Poison Ivy and Oak, Sumac, and Hogweed

Apparently, this summer of 2013 has seen an increase in dangerous plants in the Ottawa area. I don’t know the reason for this, perhaps it is because of all the rain we have had. These plants are cropping up along nature trails, golf courses, and even in small residential gardens, creating misery for anyone that comes into contact with them. Learn how to identify poison ivy, poison oak, sumac, and hogweed so you can stay clear of them.

What Poison Ivy and Oak, Sumac, and Hogweed Look Like

The first picture shows you what poison ivy, oak, and sumac plants look like.   The next three pictures are of giant hogweed; flower, leaves and stem/stalk.    Hogweed looks something like Queen Anne’s Lace, a common wildflower found along Ontario roadways, except Hogweed flowers are rounder and larger.  This plant can grow up to 15 feet tall with the leaves reaching up to 5 feet in size.  The stems are green with purple spots and white hairs.

Poison ivy and oak can grow as a plant, shrub, or vine.  Poison sumac only grows as a shrub.  

Poison Ivy, Oak, and Sumac all Contain Urushiol

They all have an oil called urushiol on all parts of the plants, including the roots.  The urushiol is easily transferred to objects that come into contact with the plants, including skin, gardening tools, pets, camping equipment, golf clubs etc.  An allergic reaction to the urushiol causes a skin rash that can develop anywhere from hours to days later.  The rash then develops into oozing blisters with streaks or patches where contact with the oil occurred.   This reaction usually lasts from five to 12 days but can extend to thirty days in a severe case.  The rash is not contagious, as the blisters do not contain the urushiol.  You can, however, continue to be exposed if the object the oil contacted is not cleaned well.  You can also inhale the oil from the smoke if the plant parts are burned, causing severe reactions in the throat, nose, and lungs.

Hogweed Reactions are more Severe

Hogweed causes a much more severe reaction, but the reaction is not caused by simply brushing against the plant as with poison ivy, oak, or sumac.  The stems, leaves and roots of hogweed contain a clear, liquid sap which leaks from the plant parts only when they are broken.  When the sap comes into contact with skin and the skin is exposed to sun, a reaction occurs, causing a painful, burning, blistering rash with purple/black scars.  This reaction can last for years.

Please make sure you know how to identify poison ivy, oak, sumac, and hogweed so you can steer clear of them!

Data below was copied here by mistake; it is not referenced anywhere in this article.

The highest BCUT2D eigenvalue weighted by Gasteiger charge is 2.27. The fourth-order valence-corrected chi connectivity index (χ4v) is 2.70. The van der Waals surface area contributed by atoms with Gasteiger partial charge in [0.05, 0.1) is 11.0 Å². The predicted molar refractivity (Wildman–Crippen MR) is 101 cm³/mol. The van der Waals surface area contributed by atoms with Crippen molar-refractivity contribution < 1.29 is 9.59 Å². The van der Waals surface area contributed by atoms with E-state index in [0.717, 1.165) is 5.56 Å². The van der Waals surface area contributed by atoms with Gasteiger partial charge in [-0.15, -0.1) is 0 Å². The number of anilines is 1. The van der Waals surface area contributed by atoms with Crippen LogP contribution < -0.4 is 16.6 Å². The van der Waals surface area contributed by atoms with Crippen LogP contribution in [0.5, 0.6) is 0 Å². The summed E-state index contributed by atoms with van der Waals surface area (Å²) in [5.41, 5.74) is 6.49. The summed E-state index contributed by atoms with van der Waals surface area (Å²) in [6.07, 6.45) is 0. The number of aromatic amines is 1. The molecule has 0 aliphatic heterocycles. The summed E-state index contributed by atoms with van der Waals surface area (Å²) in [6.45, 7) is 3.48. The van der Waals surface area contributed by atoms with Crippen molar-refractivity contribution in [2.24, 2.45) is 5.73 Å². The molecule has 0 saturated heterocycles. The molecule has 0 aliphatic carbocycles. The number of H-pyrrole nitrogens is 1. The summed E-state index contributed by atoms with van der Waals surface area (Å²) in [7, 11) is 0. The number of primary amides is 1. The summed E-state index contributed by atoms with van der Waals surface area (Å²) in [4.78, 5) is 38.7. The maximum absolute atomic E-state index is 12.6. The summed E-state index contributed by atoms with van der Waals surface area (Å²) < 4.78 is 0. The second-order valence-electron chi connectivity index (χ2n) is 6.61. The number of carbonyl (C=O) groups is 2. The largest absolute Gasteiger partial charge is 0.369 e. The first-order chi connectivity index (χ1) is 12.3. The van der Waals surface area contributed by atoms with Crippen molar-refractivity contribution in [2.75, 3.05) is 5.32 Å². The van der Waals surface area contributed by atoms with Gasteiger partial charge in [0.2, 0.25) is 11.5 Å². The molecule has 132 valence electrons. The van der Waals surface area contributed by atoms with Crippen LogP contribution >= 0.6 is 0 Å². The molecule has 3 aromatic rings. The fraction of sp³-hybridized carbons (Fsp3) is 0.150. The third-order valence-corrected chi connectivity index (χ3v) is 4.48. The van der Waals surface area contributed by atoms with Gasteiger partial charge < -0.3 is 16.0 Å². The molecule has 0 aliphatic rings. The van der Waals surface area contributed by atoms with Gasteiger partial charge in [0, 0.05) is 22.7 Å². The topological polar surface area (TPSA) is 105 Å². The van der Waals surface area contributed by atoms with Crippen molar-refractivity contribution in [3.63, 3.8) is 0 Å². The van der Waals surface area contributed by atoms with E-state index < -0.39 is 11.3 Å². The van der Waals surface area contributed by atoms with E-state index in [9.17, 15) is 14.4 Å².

Poison Ivy turned our Vacation into a Staycation

Poison Ivy turned our two-week vacation into a staycation.  A few days before our vacation, my husband was golfing in a tournament with some friends from work.  He figures that is where he picked up the poison ivy.  Of course, it could have been poison oak or sumac, but he didn’t actually notice the plants in the rough around him and only thought about it a few days later when he broke out into a rash on his legs.  Poison ivy, oak, and sumac all have different-looking leaves on their respective plants, but the results are the same when you come into contact with them…

poison ivy, oak, sumac, and hogweed

We managed to get a weekend away to the zoo and a Blue Jays game in Toronto before the rash spread further, but that trip probably made things worse.  He was too embarrassed by his pink (calamine-coated) legs to wear shorts, so the jeans he wore for the full day at the zoo aggravated the rash even further.  By the next day, both legs from the thigh to the ankle were affected.   Two weeks later he is just starting to recover…

We had planned to visit our cottage for most of the two weeks but stayed home instead as he thought sitting around at the cottage not able to do any of the work we had planned up there would be too frustrating.  Not to mention he could not put sunscreen or bug spray on his legs.  So, once we returned from Toronto, he walked around the house in his underwear and a T-shirt, with his legs coated with calamine lotion, cortisone cream, Aveeno cream, you name it, we tried it…

As I often do when life gives me lemons, I made lemonade, so the time was not completely wasted.  I made a list of all the little jobs that needed doing around the house and we got those done.  We just had all of our doors and windows replaced, so the curtains and their accessories had all been removed.  The curtains are now all washed, and hanging back where they should be, except of course the ones I am tired of and need to replace.  All of our new inside door handles (we had to replace them to match the ones on our new front and side doors) are installed and look great.  The rusty cast iron urns I purchased recently now have a nice new coat of spray paint on them and look awesome beside my garage on the driveway, and the garage is cleaned out.   We also sat out on the back deck for coffee and lunch most days, which is unusual for him.  We ate more junk food and drank more wine than usual, but that is expected when you are on vacation, isn’t it?

I also spent time working on my own gardens, which is something I never seem to get around to doing since I started a gardening business and get paid to work on other people’s gardens…

Back to work for both of us tomorrow, although I am not sure how he is going to make it through a whole day with pants on!